Peter Jackson employed AI techniques when he was sifting through old recordings for his Get Back documentary. Giles Martin, son of legendary Beatles producer George Martin, decided to see if he could use this AI to achieve the impossible on the Revolver tracks. And it worked better than he could ever have imagined. Somehow, from one tape track, the computer has been able to separate the vocals, guitars, bass and drums into their own tracks. Exactly how it was done only the AI knows, but basically it learned, for example, what John Lennon’s voice sounds like and was able to pick it out and exclude everything else from the tape. And it repeated this process with the other components. If your mind isn't being as blown by that as it should be then think of it like this: it is rather like taking a cake and un-baking it and ending up with your starting ingredients. It should not be possible.

So, having achieved the impossible, Martin set about remixing the album, giving it a fresher, vibrant sound and dealing with issues like the harsh stereo effect on Taxman, which was done to sound cool with speakers but is quite disorienting in earphones, which is how most people listen to music these days. The result is a clean new version of the classic album. Some purists are upset by it, but the original will always be there and you have no obligation to listen to the new mixes. Others may listen and struggle to hear much of a difference–Martin hasn't done a hatchet job, it is a careful and respectful remix–but those with a good ear will find the album generally more pleasing to listen to. Some, myself included, are just in awe of what technology can do and find the concept of what has been achieved as interesting as the results. This kind of project is only the beginning for AI. We are only just starting to comprehend the kind of things it might be able to do. For now, things like breathing new life into old audio recordings and colourising black and white photographs and films seem like utter magic but one day AI could be finding cures for diseases and goodness knows what else. We are witnessing the dawn of an exciting new era. But a spooky one.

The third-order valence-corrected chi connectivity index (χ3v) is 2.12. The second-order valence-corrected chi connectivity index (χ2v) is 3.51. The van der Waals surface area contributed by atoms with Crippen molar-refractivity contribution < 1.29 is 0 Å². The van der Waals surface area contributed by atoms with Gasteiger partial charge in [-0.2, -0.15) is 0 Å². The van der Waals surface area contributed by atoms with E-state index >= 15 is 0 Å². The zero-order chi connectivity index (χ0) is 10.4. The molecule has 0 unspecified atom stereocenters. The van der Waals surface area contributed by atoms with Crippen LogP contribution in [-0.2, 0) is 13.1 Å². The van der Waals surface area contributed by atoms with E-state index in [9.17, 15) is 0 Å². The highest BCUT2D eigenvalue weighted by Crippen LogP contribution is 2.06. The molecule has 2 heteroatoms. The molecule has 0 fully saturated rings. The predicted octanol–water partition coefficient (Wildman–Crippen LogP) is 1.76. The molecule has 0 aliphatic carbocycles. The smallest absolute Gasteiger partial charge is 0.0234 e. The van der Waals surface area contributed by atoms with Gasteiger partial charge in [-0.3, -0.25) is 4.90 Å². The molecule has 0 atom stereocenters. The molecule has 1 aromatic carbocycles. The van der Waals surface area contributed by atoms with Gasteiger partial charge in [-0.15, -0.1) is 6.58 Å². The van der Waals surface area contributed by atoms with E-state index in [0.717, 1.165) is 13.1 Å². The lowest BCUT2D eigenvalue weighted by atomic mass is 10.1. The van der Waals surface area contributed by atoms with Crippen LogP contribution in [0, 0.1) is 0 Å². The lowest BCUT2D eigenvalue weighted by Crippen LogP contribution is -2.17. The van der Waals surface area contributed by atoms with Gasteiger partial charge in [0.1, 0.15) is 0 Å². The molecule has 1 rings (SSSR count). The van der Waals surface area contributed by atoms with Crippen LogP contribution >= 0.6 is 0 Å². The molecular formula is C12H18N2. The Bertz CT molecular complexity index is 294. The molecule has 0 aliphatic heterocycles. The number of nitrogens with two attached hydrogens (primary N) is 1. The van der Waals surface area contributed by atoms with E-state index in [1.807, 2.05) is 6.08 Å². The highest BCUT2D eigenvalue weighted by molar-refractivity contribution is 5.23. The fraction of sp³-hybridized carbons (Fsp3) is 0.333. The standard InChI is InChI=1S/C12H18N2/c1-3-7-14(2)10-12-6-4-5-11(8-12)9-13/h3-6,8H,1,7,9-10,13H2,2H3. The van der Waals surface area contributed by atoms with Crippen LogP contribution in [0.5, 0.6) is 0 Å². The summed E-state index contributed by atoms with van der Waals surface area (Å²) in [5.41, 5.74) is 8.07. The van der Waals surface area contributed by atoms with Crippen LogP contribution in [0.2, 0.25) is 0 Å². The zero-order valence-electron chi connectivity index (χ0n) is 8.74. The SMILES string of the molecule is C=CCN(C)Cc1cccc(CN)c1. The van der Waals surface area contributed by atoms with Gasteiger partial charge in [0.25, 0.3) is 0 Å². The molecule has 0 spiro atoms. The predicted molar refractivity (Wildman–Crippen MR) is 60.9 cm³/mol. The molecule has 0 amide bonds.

👉🏻 Revolver 2022 on Spotify

16.10.22   >   Guess the album?

Here is a lovely bit of artwork that references a song and an album. I expect most of you to get it straight away! Of course, it is Red Balloons from the album The House. This is the song that Katie collaborated with her friend Polly Scattergood on, and the album was produced by William Orbit. Orbit worked with both ladies once again on his latest album, The Painter.

11.10.22   >   AAK is 5 Years Old!

Where does time go? I can't believe it is five years since I unleashed on the world. It has been a labour of love and I'm proud that it remains a non-profit site free from ads and clickbait, and all my own work. Long may it continue! Thank you to everyone who has visited 😊 and for all the support and positive feedback.

01.10.22   >   What I Miss About You (Live)

One of my favourite songs is What I Miss About You from the album Pictures. And I'm in a state of perma-sadness that I never got to see Katie perform it live, with a diminishing likelihood I ever will. But at least there is video footage of what we've missed. This video may be dredged up from the murky mists of time but the quality is good, the sound excellent, and Katie's performance is utterly flawless. So good in fact, that you could close your eyes and think you were listening to the CD version. But I urge you not to do that because, well, firstly, viewing video with your eyes closed kind of defeats the purpose of video and secondly, Katie is mesmerically photogenic as ever, which doesn't come across at all on the CD version.